Wednesday, May 1, 2013

Man on Film: Pain & Gain

So far this year, I've seen films directed by Terrence Malick, Danny Boyle, Harmony Korine, and Derek Cianfrance this year, but the best movie I've seen so far was directed by Michael Bay. I know, I can't fucking believe it either, but Pain & Gain was better than all of those films. Perhaps this says something about me, as Pain & Gain revels in the idiocy of these wannabe criminals like a twisted Elmore Leonard novel in which the bad guys are the center of the tale and you want them to succeed, but it was a dark, crime-driven action comedy, and while Bay's skills are typically a bad fit once he is thrust into the science fiction genre (or whatever the fuck you call those Transformers abominations), the Bad Boys flicks were a rollicking good time.

Where Pain & Gain is most successful is in its optimization of its stars' strengths. Pain & Gain is an optimal vehicle for both Mark Wahlberg and Dwayne Johnson.

In Daniel Lugo, Mark Wahlberg has role that allows for his gifts to shine. If there is one thing that Wahlberg does like nobody else, it is playing a slightly dimmer character who thinks he's more intelligent than he actually is. His treatise on the patriotism of fitness and the American Dream is brilliant on its own, but with Wahlberg delivering the speech via voice-over, it is fucking sublime. As he extols the virtues of maintaining physical fitness, he's delivering a laugh every five seconds. His steadfast belief in self-improvement being the key to realizing the American Dream is funny, but the amorality in his approach and the inherent contradiction in his willing to screw someone else over to better himself is priceless.

Perhaps most importantly, Dwayne Johnson gets to stretch out as Paul Doyle. In nearly every film Dwayne Johnson has been cast in, he is underutilized. Pain & Gain is far and away his best performance. His performance is rich with a comic naïveté colored by his religious belief. He is easily influenced by others who exploit his malleability. He is also enormous, and unlike in most other films, Johnson's physicality is used to the benefit of the film.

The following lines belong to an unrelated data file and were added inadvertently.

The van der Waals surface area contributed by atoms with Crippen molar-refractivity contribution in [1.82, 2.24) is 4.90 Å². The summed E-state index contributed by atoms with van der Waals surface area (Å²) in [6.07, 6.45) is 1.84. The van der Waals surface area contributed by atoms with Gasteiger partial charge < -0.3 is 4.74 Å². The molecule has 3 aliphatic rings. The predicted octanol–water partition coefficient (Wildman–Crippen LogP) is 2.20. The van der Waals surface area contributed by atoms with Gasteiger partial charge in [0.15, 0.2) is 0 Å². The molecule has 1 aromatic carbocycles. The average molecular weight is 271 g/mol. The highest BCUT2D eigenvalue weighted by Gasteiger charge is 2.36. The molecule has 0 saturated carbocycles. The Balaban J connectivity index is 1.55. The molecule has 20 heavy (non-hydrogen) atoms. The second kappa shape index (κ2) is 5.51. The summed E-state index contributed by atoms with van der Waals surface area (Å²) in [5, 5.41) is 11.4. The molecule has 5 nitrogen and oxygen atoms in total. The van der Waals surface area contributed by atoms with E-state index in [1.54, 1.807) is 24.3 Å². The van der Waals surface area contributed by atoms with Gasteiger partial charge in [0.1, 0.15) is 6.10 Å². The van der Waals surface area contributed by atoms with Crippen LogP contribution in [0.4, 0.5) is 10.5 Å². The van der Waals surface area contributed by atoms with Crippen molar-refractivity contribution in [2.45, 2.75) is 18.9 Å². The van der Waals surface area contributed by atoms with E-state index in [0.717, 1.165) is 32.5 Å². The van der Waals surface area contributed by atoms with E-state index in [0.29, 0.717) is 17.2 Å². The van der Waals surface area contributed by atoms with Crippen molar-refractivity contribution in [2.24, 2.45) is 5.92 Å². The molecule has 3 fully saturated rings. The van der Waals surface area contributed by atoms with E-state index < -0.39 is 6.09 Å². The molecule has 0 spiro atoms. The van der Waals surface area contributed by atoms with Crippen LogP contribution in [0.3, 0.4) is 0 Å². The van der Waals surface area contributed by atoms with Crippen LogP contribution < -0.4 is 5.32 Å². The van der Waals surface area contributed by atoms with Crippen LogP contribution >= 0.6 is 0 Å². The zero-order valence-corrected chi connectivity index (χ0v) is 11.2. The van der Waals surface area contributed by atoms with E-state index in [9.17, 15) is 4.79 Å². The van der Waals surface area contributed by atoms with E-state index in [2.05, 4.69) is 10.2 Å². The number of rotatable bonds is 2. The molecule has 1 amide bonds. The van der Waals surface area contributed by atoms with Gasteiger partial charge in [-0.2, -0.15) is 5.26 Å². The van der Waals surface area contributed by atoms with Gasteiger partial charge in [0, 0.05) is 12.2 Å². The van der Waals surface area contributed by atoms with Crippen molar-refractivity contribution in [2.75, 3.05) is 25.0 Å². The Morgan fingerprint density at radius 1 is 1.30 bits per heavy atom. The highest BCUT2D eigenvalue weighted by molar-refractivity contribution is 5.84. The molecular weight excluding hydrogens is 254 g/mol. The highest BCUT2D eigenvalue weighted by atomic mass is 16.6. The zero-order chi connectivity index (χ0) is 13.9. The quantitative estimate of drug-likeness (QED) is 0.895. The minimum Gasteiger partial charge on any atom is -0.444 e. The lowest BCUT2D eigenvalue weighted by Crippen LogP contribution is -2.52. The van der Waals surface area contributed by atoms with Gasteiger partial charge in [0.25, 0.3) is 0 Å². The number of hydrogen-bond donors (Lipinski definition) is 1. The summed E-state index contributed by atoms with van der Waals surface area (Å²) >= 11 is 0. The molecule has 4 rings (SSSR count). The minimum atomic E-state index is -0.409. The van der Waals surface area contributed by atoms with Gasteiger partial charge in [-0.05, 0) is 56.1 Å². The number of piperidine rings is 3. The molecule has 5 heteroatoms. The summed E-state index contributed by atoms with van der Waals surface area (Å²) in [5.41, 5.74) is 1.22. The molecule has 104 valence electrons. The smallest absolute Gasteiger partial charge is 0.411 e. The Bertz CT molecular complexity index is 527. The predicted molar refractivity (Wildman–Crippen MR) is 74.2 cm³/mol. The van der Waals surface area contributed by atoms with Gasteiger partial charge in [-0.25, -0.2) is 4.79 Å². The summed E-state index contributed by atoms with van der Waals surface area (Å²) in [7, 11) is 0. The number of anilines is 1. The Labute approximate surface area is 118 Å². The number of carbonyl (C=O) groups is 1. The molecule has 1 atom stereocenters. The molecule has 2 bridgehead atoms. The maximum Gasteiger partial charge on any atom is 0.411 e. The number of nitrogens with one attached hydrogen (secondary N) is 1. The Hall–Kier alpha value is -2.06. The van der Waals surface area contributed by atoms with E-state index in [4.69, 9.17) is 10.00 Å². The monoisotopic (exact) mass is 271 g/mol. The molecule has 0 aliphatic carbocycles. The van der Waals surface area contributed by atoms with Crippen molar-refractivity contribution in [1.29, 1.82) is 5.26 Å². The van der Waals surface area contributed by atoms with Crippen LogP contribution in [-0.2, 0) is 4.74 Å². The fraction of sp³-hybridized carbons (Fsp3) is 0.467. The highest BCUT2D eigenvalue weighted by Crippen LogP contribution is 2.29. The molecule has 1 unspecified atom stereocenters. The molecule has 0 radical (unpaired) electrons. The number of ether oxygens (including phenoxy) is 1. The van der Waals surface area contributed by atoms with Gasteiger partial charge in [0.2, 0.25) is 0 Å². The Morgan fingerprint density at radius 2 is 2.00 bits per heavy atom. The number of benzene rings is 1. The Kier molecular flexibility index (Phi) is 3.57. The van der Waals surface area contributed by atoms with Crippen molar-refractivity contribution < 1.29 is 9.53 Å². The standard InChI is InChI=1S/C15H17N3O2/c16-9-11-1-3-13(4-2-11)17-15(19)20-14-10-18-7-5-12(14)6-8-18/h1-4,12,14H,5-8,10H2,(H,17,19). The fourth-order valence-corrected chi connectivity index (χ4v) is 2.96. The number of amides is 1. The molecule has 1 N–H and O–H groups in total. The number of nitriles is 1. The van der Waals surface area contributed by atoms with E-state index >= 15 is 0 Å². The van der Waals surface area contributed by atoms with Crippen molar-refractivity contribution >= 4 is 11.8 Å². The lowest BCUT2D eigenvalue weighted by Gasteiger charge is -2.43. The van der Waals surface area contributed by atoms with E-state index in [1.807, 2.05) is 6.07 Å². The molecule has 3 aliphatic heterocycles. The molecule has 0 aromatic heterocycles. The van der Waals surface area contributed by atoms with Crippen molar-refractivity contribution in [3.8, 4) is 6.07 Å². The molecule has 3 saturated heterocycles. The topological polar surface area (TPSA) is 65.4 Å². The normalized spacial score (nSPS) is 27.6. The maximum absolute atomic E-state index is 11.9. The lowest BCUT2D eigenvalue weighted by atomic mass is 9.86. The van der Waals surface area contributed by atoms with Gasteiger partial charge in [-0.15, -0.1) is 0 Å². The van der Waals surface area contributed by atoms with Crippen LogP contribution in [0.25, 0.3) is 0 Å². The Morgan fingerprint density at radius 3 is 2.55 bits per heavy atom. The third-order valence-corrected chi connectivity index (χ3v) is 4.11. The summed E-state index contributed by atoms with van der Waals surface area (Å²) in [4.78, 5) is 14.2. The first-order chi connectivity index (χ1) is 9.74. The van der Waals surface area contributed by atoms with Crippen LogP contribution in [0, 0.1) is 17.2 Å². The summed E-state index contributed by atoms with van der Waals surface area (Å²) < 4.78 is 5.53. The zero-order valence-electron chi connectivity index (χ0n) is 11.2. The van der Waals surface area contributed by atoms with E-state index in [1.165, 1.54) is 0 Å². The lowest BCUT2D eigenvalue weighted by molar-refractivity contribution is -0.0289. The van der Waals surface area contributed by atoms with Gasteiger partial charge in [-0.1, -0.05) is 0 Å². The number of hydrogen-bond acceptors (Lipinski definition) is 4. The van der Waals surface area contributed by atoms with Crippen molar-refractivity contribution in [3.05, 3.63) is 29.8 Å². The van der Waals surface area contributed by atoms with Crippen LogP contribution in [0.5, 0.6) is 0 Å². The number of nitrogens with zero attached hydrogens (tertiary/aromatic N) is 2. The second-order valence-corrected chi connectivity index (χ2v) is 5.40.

That's not to say the rest of the film is without strong performances, too. Anthony Mackie and Rebel Wilson are both good, as is Ed Harris. Tony Shalhoub gets his best chance to shine since The Man Who Wasn't There.

Of course, none of this would have been possible without a biting screenplay, which the team of Christopher Markus and Stephen McFeely deliver with a surprisingly deft hold on the darkness given that their previous efforts were the Chronicles of Narnia series, You Kill Me (which could theoretically have worked in that realm, but I've never heard of the film), The Life and Death of Peter Sellers, and Captain America. Pain & Gain is consistently hilarious and deliriously twisted, with much of that owing to the screenplay.

This undersells what Michael Bay does. His skillset isn't the most flexible. It only works in a very specific setting. Pain & Gain is that setting. While his direction may in fact be the byproduct of years of untreated ADHD, this film feels like Miami at its trashiest, which seems to have been the intent. I really never thought I'd say this, but I loved a Michael Bay film. Bravo, sir. Bravo.

2 comments: said...

Solid review Josh. It's about 2 hours and 10 minutes, but I left the theater thinking that the movie could've been cut down by about 20 minutes. Really could have, even if I didn’t hate it for that fact.

Josh Duggan said...

I'd have listened to Danny Lugo wax patriotic for at least another three hours with a smile on my face.

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